Patterns of circadian activity rhythms and their relationships with fatigue and anxiety/depression in women treated with breast cancer adjuvant chemotherapy
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The purpose of this study was to examine patterns of circadian activity rhythms and their relationship with fatigue, anxiety/depression, and demographic/medical variables in women receiving breast cancer adjuvant therapy treatments (Tx) at three times within a randomized clinical trial (RCT) designed to improve sleep and modify fatigue.
A RCT enrolled 219 women with stage I–IIIA breast cancer who were randomized 2 days prior to starting chemotherapy to a behavioral therapy sleep intervention or healthy eating control group. All cases with available data (n = 190) were included in a descriptive, correlational, repeated measures analysis. Activity data were collected continuously by wrist actigraphy for 7 days at three times: the start (Tx 1), continuation (Tx 3), and recovery (30 days after last Tx) of chemotherapy. Circadian activity rhythm parameters were generated using Action4 software (Ambulatory Monitoring, Inc.). Measures collected simultaneously included Piper Fatigue Scale, Hospital Anxiety and Depression Scale, and demographic/medical variables.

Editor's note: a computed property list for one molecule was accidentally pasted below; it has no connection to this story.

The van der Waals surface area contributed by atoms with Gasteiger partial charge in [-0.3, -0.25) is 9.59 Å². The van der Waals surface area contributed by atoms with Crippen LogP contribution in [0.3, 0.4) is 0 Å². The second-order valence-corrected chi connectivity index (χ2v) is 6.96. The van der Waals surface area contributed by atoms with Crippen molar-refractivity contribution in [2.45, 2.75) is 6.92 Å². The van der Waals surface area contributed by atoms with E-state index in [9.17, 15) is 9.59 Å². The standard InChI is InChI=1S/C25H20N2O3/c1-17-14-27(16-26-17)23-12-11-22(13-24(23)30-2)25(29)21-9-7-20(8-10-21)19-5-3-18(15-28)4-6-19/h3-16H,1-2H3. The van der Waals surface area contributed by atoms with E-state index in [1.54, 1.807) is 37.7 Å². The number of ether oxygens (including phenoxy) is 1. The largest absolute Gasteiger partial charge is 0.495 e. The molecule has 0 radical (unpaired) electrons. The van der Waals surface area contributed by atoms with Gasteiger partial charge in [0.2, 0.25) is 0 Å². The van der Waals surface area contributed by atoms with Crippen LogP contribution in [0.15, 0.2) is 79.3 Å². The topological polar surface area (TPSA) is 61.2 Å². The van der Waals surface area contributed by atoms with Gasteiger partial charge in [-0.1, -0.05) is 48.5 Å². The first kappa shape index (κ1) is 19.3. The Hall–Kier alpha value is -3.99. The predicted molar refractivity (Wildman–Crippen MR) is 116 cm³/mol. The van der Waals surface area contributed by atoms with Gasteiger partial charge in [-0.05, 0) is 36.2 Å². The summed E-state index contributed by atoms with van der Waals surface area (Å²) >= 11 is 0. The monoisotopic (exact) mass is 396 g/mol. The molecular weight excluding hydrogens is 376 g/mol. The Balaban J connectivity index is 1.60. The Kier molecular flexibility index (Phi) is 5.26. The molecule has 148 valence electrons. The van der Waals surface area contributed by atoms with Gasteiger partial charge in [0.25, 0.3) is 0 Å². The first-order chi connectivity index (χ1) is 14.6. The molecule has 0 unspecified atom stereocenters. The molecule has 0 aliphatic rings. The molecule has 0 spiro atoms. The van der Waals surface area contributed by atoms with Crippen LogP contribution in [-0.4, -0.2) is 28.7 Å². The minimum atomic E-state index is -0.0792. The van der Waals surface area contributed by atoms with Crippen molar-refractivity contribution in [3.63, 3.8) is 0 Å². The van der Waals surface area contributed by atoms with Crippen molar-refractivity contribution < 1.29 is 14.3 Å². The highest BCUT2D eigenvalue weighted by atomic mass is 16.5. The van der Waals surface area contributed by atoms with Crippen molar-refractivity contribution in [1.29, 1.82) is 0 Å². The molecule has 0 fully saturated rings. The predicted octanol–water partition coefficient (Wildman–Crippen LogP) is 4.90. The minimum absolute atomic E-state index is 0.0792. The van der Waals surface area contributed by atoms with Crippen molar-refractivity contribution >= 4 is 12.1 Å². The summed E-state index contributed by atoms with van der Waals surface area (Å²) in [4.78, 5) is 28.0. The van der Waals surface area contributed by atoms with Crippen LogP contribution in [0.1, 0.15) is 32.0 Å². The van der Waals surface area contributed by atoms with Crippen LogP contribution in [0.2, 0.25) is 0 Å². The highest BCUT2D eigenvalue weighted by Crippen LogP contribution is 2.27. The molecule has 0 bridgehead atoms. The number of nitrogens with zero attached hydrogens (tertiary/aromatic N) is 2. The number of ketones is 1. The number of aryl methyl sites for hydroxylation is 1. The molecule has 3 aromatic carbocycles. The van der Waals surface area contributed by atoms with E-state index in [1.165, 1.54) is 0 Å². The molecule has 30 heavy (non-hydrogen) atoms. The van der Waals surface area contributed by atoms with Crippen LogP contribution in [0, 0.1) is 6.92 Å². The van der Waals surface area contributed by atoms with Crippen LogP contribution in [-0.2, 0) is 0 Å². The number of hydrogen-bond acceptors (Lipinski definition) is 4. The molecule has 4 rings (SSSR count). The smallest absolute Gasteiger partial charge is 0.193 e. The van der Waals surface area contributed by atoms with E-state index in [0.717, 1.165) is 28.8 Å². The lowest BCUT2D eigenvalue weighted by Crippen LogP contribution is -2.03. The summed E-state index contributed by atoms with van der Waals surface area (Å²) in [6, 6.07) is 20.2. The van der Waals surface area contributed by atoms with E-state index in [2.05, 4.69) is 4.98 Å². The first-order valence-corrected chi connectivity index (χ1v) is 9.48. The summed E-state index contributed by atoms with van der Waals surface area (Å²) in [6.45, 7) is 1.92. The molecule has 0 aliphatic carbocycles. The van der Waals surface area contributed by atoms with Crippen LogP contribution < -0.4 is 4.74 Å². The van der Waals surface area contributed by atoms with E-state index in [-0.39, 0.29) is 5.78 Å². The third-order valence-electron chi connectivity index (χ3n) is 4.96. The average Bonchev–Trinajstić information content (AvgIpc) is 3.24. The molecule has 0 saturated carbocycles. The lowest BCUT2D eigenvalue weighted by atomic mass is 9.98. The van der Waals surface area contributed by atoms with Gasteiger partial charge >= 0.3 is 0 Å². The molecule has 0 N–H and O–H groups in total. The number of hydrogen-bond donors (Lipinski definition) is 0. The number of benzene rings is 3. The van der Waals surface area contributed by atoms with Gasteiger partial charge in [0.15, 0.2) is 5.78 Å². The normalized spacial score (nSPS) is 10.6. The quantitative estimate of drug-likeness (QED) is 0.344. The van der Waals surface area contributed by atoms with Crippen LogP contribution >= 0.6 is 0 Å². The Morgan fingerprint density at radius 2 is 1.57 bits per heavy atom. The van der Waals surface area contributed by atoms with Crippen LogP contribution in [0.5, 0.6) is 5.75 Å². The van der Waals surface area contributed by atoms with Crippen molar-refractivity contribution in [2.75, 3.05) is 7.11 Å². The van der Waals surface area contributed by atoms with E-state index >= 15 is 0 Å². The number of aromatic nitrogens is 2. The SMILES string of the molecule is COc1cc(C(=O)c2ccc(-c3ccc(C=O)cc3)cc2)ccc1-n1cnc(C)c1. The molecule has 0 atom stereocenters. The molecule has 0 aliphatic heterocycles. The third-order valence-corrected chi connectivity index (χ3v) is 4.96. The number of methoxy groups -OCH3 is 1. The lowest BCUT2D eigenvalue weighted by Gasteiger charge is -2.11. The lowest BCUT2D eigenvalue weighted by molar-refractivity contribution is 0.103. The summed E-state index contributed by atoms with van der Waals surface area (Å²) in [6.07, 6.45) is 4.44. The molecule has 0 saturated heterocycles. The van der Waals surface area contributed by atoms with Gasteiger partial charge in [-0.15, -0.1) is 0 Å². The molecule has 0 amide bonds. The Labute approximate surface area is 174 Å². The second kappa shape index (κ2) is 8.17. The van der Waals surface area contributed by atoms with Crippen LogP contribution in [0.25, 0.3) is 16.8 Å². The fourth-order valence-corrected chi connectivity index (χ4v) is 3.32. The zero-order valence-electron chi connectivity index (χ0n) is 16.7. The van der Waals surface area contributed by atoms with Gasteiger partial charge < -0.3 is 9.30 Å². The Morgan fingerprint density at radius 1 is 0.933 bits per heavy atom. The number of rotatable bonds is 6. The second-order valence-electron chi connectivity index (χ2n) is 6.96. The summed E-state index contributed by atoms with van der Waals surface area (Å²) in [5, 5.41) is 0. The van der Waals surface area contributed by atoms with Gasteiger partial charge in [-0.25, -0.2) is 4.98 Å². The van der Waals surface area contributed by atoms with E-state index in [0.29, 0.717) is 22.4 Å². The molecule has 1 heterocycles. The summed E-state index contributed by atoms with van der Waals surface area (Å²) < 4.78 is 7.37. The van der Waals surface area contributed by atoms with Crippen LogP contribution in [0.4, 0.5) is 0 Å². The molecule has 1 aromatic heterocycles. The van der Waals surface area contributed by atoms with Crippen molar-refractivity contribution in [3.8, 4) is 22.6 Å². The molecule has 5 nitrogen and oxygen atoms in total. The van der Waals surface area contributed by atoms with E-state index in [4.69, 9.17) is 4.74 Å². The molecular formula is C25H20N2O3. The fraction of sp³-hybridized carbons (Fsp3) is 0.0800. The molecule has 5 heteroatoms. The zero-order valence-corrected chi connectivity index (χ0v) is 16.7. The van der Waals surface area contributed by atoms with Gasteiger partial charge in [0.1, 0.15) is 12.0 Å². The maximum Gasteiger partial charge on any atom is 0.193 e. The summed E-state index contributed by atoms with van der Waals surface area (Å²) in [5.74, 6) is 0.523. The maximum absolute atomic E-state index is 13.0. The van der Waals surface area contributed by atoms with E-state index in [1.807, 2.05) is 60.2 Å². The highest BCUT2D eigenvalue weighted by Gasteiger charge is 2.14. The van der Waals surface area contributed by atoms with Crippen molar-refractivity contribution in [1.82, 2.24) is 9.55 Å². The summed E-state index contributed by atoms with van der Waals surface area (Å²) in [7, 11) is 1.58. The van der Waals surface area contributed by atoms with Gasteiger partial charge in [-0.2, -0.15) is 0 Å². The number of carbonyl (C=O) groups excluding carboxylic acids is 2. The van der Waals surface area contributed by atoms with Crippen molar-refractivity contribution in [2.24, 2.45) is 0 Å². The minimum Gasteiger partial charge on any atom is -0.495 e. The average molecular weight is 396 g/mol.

Circadian activity rhythm parameters at three times in both groups were disrupted compared to healthy adults, but similar to values of cancer patients. Significant changes in mesor, amplitude, peak activity, and 24 h autocorrelation values were found over time in both groups. The intervention group’s amplitude and circadian quotient values were significantly more robust. More robust activity rhythms were associated with lower fatigue, depressive symptoms, body mass index, and higher performance status in both groups.
Disrupted patterns of circadian activity rhythms were prevalent and associated with distressing fatigue and depressive symptoms during chemotherapy and at recovery. The intervention resulted in more robust rhythms.